Adam’s Room: A lifetime of treasures
Adam’s Room. That’s what’s written on the child-like plaque fastened to the door. Only this particular Adam is no child. He’s 84 years-old and his room houses a lifetime of treasures.
Admittedly, some are treasures only to him — such as the framed certificate of achievement he was recently awarded at a drivers’ training course; the photo of his grandson, a slicked up body builder; and one of his nephews, the former Manitoba Premier and later Governor General Ed Schreyer.
All else is a treasure trove for anyone remotely interested in musical instruments. Hanging from the ceiling, on the walls, and propped up against pieces of furniture are violins of every shade, shape and origin. Gottfried is a committed collector — at last count, he had 104 violins packed into his tiny midtown Toronto home. But he’s also a craftsman. In 1981, shortly after retiring, he took a violin-making course at the Ontario College of Art. “You know, I was the only one in the class who finished a violin,” he says. Since that time, he’s made seven. The first one took a “month and a day” but over the years he has devised “short cuts” to speed the process along. For instance, he decided the laborio hand sanding of the ribs (the sides of the instrument) could be avoided by introducing a four-inch belt sander to the process. Gottfried, who worked in carpentry, tool repairs and construction for 37 years, is an innovator. “If he can’t find it, he’ll invent it,” says his son Richard. And so, he improvised so that the sander would adjust to the desired thickness of the ribs (the variations in thickness of the wood is the “secret” to violin making, explains Gottfried). Only in the final stages will he then take sand paper in hand and refine his work. He boasts of having built a violin from scratch in just two weeks.
^^His basement workshop is filled with hundreds of these homemade tools as well as stacks of wood — maple for the back and ribs, spruce for the “belly”. And such materials don’t come cheap: A piece of wood to make the neck of the instrument costs $100, and Gottfried estimates the total wood needed to craft one violin costs approximately $500. He hasn’t kept track of the money he’s spent, though. “It doesn’t matter,” he says, “it’s a labor of love.”
Of the seven he has made, two he kept for himself, and the others he gave to his children. But most of his time is spent repairing violins for his loyal clientele, and a music shop in his neighbourhood brings him their customers’ bows and violins to repair.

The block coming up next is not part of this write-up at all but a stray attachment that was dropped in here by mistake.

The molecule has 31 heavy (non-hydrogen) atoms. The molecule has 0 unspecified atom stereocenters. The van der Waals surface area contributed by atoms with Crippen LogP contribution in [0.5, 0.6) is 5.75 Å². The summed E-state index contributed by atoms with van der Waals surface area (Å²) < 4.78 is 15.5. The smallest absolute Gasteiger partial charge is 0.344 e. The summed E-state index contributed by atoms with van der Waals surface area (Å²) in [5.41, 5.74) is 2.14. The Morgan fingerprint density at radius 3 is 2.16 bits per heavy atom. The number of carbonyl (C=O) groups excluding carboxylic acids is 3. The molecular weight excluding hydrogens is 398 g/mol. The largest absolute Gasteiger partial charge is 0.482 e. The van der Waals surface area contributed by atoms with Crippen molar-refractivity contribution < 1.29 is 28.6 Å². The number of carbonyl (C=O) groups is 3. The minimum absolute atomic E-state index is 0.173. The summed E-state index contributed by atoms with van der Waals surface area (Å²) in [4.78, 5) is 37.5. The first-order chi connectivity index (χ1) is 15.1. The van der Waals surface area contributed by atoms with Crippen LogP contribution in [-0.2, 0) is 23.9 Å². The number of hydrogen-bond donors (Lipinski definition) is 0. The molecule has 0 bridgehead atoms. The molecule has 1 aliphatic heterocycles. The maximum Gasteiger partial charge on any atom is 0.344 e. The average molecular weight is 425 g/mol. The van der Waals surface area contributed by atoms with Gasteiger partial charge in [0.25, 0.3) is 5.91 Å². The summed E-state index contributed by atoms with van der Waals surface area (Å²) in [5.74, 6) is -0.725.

Gottfried’s parents moved to Canada in 1903 from Austria. He was brought up in Gimli, MB, a small town north of Winnipeg and moved to Toronto in 1937. He married shortly after and had five children. He now has 17 grandchildren and 10 great grandchildren. When he was 12, he saved up $12.50 to buy his first violin from Eatons. He taught himself to play, yet to this day he cannot read a note of music.
On special display in “Adam’s Room” is a Russian violin, made in 1850, that he picked up at a garage sale. He points to a violin made by Lott, a highly regarded English maker, crafted in 1783. There are other seemingly less impressive ones, of which Gottfried is proud. Most of them he has rescued and repaired. They are meticulously cared for and each is tagged with a number which corresponds to its particular case. “A violin is like a finger print,” he says with intensity. “Every violin is different — its feel, its tone. It could have come from the same tree. But there are no two alike. I cherish them all, even a cheap one.”
Also in the room is a mandolin, a cello, a hammered dulcimer (a stringed instrument you strike with a mallet), an odd looking horn viola, an accordion and a piano. He taught himself to play all of these instruments, some by listening to a tape recording and then mimicking the sounds. For years, Gottfried would disappear into his workshop at 8 a.m. and wouldn’t resurface until dinner time. “He might as well have put his lunch pail under his arm and kissed my mother goodbye,” says son Richard. However, Gottfried senior laments his heyday of building violins are drawing to a close. Both he and his wife suffer from angina and Gottfried now wants to devote all of his time to caring for her.
With tears welling up in his eyes he says, “Let’s just put it this way — my wife comes first.” But in the next breath he says, “I’m looking for a Zither.” Excitedly, he rummages through a stack of newspaper clippings and pulls out a picture of an old Austrian string instrument.” I’ve wanted to make one, but if I can find one to buy, it’ll save me a lot of money.” Passion such as this lasts a lifetime.